An Interesting Artefact

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There has always been tension in popular culture between an emphasis on the Nativity as the central feature of Christmas and the focus on the Gift-Bringer (Santa Claus, Père Noël, De Weihnachtsmann, etc. and his or her gifts. Religiously conservative Americans have tried to show subordination of Santa to the Baby Jesus by showing him kneeling by the cradle as in this ornament.

Another approach, unique in my experience, is the work of a Russian wood-carver who has the Father Christmas figure revealing the Nativity scene beneath his robe.

 

 

The First Christmas Trees In History?

Home / Christmas / The First Christmas Trees In History?

The question of where the first Christmas tree was erected has had three contestants: an outdoor pole of greenery in London and trees set up by German merchants in Latvia and in Estonia. The following article can be found on this site: https://www.flowerstation.co.uk/the-first-christmas-trees-in-history/. No sources are given for any of the claims here and I’m more than a little doubtful of them but I will be checking them out. 

Evergreen trees have played a part in human beliefs over millennia. The Christmas tree as we know it, though, is a quite recent invention. The Honourable Guild of Bakers in Freiburg is credited with setting one up first in 1419. At the time, Freiburg was part of the Holy Roman Empire; it is situated in the former Grand Duchy of Baden in the modern state of Baden-Wurttemberg in Germany.

According to tradition, a fir tree was put up in the Hospital of The Holy Ghost for The Poor for Christmas in 1419. The tree was then decorated with honey cookies, nuts, and dried fruits. It is said to have remained standing until New Year’s Day when it was ‘shaken down’ and the children were allowed to eat the decoration. While it is possible that it happened that way, there is no supportive evidence to be found anywhere but is still included in history works as late as 2007.

In fact, the good bakers of Freiburg were contravening church law. During the first millennium, the Christian Church had forbidden the adornment of trees on all kinds of occasions as heathen superstition. Despite that, adorning the home with evergreens during winter never went out of fashion. In the Brocarda, the canonical legal code for the Diocese of Worms written by Bishop Burchard between 1008 and 1012, the prohibition was included as a matter of course. Its inclusion shows that the matter was still of relevance.

As late as 1508, priests in Alsatian churches were preaching sermons against the heathen superstition of keeping evergreens in homes and giving presents to people. But a copper plate print by Lucas Cranach the elder of 1509 shows the first picture of a Christmas tree that we recognise as such; he showed it adorned with stars and lights. There must have been a market for selling a print like that with a profit or he wouldn’t have done it.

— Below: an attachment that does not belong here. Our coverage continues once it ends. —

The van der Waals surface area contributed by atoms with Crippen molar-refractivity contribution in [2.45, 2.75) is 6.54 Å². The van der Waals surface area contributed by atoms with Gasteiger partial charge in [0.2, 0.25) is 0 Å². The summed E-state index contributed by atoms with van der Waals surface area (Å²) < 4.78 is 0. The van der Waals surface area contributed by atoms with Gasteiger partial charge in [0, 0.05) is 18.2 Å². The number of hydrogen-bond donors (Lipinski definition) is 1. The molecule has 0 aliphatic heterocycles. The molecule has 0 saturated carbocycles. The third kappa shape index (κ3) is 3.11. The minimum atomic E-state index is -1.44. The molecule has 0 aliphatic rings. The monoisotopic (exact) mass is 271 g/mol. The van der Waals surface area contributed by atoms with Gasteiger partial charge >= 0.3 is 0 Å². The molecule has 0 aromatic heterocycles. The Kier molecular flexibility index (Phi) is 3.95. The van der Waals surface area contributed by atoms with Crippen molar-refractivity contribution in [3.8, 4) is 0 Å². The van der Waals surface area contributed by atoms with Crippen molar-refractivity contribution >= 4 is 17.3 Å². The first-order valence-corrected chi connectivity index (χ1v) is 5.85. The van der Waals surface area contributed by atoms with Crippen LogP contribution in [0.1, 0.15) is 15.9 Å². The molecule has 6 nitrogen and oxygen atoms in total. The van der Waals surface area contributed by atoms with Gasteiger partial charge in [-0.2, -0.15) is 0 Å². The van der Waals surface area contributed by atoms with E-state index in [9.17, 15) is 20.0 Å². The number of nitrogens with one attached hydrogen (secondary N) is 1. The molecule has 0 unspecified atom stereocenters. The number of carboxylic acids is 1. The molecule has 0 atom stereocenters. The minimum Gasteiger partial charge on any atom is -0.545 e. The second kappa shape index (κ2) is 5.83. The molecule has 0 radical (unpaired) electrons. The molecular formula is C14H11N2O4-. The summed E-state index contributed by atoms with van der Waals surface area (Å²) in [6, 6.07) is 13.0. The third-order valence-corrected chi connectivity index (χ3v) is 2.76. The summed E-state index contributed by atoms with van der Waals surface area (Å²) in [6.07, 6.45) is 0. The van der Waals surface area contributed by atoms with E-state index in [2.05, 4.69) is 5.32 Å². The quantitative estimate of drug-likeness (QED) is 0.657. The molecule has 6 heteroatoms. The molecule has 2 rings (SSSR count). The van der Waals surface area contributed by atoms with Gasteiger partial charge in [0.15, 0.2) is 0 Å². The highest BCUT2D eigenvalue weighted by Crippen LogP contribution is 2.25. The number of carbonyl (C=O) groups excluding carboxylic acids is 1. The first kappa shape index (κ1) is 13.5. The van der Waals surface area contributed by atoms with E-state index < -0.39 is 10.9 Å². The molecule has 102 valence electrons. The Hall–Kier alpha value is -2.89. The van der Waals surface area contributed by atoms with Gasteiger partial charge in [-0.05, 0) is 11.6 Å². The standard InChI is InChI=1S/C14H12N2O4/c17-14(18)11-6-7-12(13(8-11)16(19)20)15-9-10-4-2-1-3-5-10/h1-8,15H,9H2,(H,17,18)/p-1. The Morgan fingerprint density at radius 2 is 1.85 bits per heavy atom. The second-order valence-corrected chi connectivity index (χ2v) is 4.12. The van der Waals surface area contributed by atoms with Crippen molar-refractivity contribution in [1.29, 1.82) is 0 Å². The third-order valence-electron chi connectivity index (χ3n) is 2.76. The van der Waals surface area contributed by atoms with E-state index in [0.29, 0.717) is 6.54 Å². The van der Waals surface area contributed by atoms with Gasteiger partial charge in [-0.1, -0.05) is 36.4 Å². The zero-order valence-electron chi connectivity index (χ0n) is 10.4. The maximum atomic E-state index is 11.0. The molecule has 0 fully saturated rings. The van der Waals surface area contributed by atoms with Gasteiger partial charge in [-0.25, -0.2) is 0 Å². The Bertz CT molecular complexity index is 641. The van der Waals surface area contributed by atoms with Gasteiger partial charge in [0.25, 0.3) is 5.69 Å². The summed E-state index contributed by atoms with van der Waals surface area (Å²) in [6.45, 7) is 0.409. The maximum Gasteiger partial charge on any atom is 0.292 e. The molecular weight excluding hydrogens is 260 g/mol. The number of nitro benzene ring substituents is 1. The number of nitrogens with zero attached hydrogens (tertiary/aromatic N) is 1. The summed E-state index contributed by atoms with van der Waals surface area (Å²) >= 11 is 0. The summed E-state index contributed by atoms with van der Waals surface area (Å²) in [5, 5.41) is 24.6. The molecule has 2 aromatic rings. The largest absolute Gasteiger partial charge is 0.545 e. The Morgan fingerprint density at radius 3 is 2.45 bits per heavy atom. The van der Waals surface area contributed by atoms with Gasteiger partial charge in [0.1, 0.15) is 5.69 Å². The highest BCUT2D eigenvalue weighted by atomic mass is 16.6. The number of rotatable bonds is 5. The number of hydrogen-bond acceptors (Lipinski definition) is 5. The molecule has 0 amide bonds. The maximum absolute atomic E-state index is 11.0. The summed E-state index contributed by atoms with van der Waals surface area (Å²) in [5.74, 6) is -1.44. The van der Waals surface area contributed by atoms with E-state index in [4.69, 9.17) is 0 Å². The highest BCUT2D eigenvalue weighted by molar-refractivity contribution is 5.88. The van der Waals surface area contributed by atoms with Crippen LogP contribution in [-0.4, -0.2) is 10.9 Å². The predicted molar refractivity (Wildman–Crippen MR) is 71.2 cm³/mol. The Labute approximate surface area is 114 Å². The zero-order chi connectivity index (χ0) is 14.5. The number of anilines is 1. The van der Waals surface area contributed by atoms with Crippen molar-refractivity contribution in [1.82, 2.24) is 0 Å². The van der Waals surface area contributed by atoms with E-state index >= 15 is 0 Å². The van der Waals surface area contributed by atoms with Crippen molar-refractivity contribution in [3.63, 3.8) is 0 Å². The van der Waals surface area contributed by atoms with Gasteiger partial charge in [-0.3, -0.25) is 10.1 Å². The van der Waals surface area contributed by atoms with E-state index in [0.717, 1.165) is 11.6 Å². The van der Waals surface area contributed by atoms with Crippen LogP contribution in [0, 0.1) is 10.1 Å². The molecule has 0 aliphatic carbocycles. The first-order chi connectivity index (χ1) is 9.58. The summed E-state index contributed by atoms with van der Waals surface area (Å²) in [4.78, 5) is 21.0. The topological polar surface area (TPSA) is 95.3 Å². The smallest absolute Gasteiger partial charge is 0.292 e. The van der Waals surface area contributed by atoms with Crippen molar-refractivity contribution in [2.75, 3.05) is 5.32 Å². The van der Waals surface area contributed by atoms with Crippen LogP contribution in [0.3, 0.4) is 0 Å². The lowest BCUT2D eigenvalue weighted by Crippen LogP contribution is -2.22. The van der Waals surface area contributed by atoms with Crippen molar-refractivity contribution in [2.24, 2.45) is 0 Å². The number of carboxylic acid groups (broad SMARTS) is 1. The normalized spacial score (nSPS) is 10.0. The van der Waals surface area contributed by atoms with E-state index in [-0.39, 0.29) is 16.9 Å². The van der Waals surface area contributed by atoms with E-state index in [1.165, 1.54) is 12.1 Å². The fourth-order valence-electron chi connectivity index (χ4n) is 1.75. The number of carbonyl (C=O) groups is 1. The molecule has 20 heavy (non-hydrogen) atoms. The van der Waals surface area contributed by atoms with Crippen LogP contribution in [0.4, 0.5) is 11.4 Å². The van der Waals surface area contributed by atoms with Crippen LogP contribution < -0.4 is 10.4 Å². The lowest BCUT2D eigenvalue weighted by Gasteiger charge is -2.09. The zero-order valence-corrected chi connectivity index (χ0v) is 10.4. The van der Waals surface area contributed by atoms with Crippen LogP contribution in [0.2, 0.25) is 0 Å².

The accounts of the Humanistic Library of Sélestat situated 30 miles from Freiburg in the Alsace shows an entry in 1521 reading: “Paid four Shillings to the forester to guard the trees as of St. Thomas” (21st of December). The entry shows that the amount of trees taken from communal woods was becoming a problem.

First proof positive of a Christmas tree in writing is provided for Strasburg Cathedral (Alsace, France) in 1539; it is at the same time the first instance of a public display of a tree for Christmas documented anywhere. By 1600, Christmas trees could be found in the houses of rich citizens all over Strasburg.

It was Duchess Dorothea Sibyl of Brieg (part of the Kingdom of Bohemia) who first adorned a Christmas tree with candles in 1611. Continental European princes took to the idea and the Imperial family in Vienna had a tree set up for each member of the family separately to display their individual Christmas presents underneath.

Men of Good Will

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One of the loveliest of the 347 short stories written by Giovanni Guareschi is “Men of Good Will” which was published in 1948. As usual the plot centres around the relationship between the village priest Don Camillo and the Communist mayor Peppone. 

Men of Good Will

Christmas was approaching and it was high time to get the figures of the crèche out of their drawer so that they might be cleaned, touched up here and there and any stains carefully removed. It was late at night but Don Camillo was still at work in the rectory. He heard a knock on the window and, seeing that it was Peppone, went to open the door.

Peppone sat down while Don Camillo resumed his work, and neither of them spoke for quite a long time.

“Hell and damnation!” exclaimed Peppone suddenly and furiously.

“Couldn’t you find a better place to blaspheme than in my house?” inquired Don Camillo quietly. “How about your own headquarters?”

“You can’t even swear there any more,” muttered Peppone. “Because if you do, someone asks for an explanation.”

Don Camillo put a little white paint on Saint Joseph’s beard.

“No decent man can live in this filthy world!” exclaimed Peppone after a pause.

“How does that concern you?” Don Camillo asked. “Have you by any chance become a decent man?”

“I’ve never been anything else.”

“There now! And – never would have thought it.” Don Camillo continued his retouching of Saint Joseph’s beard. Then he began to tidy up the saint’s clothing.

“How long will you be over that job?” asked Peppone angrily.

“If you’d give me a hand it would go quicker.”

Peppone was a mechanic and he had hands as big as shovels and enormous fingers that gave an impression of clumsiness. But when anybody wanted a watch repaired they took it to Peppone. He could streamline the body of a car or the spokes of a wheel like a master painter. “Are you crazy! Can you see me touching up saints?” he muttered. “You haven’t by any chance mistaken me for your bellringer?”

Don Camillo fished in the bottom of the open drawer and brought out a pink and white object about the size of a sparrow: it was the Holy Infant.